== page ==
Pending the dissolution of States, libertarians desire to limit, to whittle down, the area of government power in all directions and as much as possible… In foreign affairs, the goal is the same: to keep government from interfering in the affairs of other governments or other countries. Political “isolationism” and peaceful coexistence–refraining from acting upon other countries–is, then, the libertarian counterpart to agitating for laissez-faire policies at home. The idea is to shackle government from acting abroad just as we try to shackle government at home. Isolationism or peaceful coexistence is the foreign policy counterpart of severely limiting government at home.
After I visited the National World War I Museum in Kansas City, I decided it was time to explain why Rothbard and other libertarian isolationists are mistaken. The foreign policy that follows from libertarian principles is not isolationism, but opposition to all warfare. And what is the name for “opposition to all warfare”? Pacifism.
But doesn’t pacifism contradict the libertarian principle that people have a right to use retaliatory force? No. I’m all for revenge against individual criminals. My claim is that in practice, it is nearly impossible to wage war justly, i.e., without trampling on the rights of the innocent. Every viable military organization in history has used force to acquire resources, recklessly endangered civilian lives, and embraced some variant on collective guilt. War is a dirty business. It’s just too hard to win if you play fair.
There are two key differences between Rothbardian isolationism and Caplanian pacifism.
First: Unlike Rothbard, I don’t single out my own government for special scrutiny. For example, while I opposed the U.S. invasion of Iraq, I also opposed Iraqi military resistance to the U.S. invasion. In fact, I think Iraqi resistance was worse. Killing innocent people to depose Saddam was wrong, but killing innocent people tomaintain Saddam was really wrong.
Second: I’m as opposed to civil war as I am to international war. Wasn’t Rothbard? Not really. He carved out a massive exception for guerrilla warfare:
[R]evolutionary guerrilla war can be far more consistent with libertarian principles than any inter-State war. By the very nature of their activities, guerrillas defend the civilian population against the depredations of a State; hence, guerrillas, inhabiting as they do the same country as the enemy State,cannot use nuclear or other weapons of mass destruction. Further: since guerrillas rely for victory on the support and aid of the civilian population, they must, as a basic part of their strategy, spare civilians from harm and pinpoint their activities solely against the State apparatus and its armed forces. Hence, guerrilla war returns us to the ancient and honorable virtue of pinpointing the enemy and sparing innocent civilians. And guerrillas, as part of their quest for enthusiastic civilian support, often refrain from conscription and taxation and rely on voluntary support for men and materiel.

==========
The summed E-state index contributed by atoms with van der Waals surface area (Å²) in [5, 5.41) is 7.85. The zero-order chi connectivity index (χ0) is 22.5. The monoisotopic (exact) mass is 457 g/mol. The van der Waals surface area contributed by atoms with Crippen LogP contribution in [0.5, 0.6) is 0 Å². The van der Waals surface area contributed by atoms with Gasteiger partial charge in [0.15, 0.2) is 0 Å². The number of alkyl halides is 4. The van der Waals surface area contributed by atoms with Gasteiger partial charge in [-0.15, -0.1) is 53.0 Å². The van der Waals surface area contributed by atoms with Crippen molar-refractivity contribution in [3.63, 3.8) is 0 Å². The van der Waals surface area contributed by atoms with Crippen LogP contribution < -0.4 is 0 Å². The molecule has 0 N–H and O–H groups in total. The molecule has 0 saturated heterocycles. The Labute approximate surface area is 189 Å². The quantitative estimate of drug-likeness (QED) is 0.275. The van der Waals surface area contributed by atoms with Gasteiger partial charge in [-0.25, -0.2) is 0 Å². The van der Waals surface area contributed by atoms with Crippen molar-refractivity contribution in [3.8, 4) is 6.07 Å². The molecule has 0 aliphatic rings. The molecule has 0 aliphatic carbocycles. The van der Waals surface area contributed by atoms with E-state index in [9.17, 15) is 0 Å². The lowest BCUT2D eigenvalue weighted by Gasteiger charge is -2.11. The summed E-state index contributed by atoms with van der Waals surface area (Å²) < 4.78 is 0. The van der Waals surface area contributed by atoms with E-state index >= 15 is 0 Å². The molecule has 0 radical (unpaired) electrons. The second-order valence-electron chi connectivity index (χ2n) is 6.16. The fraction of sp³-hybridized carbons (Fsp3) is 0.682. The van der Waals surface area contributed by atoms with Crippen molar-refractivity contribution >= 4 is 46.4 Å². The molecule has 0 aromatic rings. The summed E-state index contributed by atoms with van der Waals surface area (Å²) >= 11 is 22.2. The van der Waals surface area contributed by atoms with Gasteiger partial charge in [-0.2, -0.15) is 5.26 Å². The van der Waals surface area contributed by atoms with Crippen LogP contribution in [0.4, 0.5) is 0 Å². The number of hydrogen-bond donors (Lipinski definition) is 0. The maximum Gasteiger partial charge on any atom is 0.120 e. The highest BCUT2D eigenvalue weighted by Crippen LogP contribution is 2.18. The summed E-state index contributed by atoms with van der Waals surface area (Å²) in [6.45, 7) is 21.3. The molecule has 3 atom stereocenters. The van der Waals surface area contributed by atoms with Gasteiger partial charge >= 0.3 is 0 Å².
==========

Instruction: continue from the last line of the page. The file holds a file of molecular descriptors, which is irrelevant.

In practice, I’m afraid, this is all wishful thinking. In the real world, guerrillas’ main goal is to make civilians fear them more than they fear the government they’re trying to overthrow. If Rothbard were alive, I’d challenge him to name one viable guerrilla movement that scrupulously “spared civilians from harm” or “pinpointed its activities” against the government, much less “relied on voluntary support for men and materiel.”* Revolutionaries who want victory don’t just pass the hat for donations and hope for the best.
Both “isolationism” and “pacifism” can admittedly be misleading terms. “Isolationism” sounds like it implies support for protectionism and immigration restrictions – or even autarchy. “Pacifism” sounds like it implies opposition to self-defense. But pacifism is easy to clarify; if you say you’re against war, people will understand you. Isolationism, in contrast, is a red herring. It highlights morally irrelevant national boundaries – and distracts attention from what counts – the crimes against innocents that armies almost inevitably commit in order to win.
* He certainly couldn’t point to the American revolution. In Conceived in Liberty, Rothbard documents the persecution of Tories at length. See especially volume 4, chapter 76:
Everywhere Tories were deprived of civil rights and freedom of speech and press; they were especially taxed, and were arrested for the duration of the war on mere suspicion and without benefit of habeas corpus. They were herded together and shipped into prison camps far from the British lines, in which they were sometimes forced to work for the Revolution; they were tarred and feathered, banished, and their lands and properties were confiscated by the State. Sometimes they were even executed. They were forced to take test oaths, they were disfranchised and barred from public office, and they were generally forbidden to practice as professional men. In many cases family punishment was imposed, and relatives of absent Tories were jailed for the behavior of their errant kinsmen and held as hostages. Local vigilante action kept watch on suspected Tories and imposed harsh penalties on them.
Banishment from the country–with little money allowed to be taken out–was a favorite punishment for Tories and suspected Tories.